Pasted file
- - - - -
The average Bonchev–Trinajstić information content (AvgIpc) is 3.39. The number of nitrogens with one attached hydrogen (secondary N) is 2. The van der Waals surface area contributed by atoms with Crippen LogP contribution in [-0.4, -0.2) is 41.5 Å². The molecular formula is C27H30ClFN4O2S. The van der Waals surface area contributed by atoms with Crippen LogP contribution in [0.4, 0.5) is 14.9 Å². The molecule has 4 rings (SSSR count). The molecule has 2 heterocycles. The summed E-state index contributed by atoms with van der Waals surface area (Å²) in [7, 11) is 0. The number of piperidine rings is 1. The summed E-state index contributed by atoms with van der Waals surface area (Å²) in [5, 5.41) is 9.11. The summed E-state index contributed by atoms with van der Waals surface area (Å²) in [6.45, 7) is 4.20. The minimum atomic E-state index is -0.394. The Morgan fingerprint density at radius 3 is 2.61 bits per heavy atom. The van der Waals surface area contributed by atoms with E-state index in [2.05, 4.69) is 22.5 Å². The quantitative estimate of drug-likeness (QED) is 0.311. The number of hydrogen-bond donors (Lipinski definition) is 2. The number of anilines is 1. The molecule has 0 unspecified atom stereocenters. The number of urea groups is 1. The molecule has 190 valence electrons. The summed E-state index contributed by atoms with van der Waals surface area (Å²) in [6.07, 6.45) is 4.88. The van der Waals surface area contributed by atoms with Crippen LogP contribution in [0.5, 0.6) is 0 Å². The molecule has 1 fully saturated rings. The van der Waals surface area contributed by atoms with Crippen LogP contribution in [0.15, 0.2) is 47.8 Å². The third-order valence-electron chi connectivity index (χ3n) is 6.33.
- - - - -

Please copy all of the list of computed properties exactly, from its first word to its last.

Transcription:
The average Bonchev–Trinajstić information content (AvgIpc) is 3.39. The number of nitrogens with one attached hydrogen (secondary N) is 2. The van der Waals surface area contributed by atoms with Crippen LogP contribution in [-0.4, -0.2) is 41.5 Å². The molecular formula is C27H30ClFN4O2S. The van der Waals surface area contributed by atoms with Crippen LogP contribution in [0.4, 0.5) is 14.9 Å². The molecule has 4 rings (SSSR count). The molecule has 2 heterocycles. The summed E-state index contributed by atoms with van der Waals surface area (Å²) in [7, 11) is 0. The number of piperidine rings is 1. The summed E-state index contributed by atoms with van der Waals surface area (Å²) in [5, 5.41) is 9.11. The summed E-state index contributed by atoms with van der Waals surface area (Å²) in [6.45, 7) is 4.20. The minimum atomic E-state index is -0.394. The Morgan fingerprint density at radius 3 is 2.61 bits per heavy atom. The van der Waals surface area contributed by atoms with E-state index in [2.05, 4.69) is 22.5 Å². The quantitative estimate of drug-likeness (QED) is 0.311. The number of hydrogen-bond donors (Lipinski definition) is 2. The number of anilines is 1. The molecule has 0 unspecified atom stereocenters. The number of urea groups is 1. The molecule has 190 valence electrons. The summed E-state index contributed by atoms with van der Waals surface area (Å²) in [6.07, 6.45) is 4.88. The van der Waals surface area contributed by atoms with Crippen LogP contribution in [0.5, 0.6) is 0 Å². The molecule has 1 fully saturated rings. The van der Waals surface area contributed by atoms with Crippen LogP contribution in [0.15, 0.2) is 47.8 Å². The third-order valence-electron chi connectivity index (χ3n) is 6.33.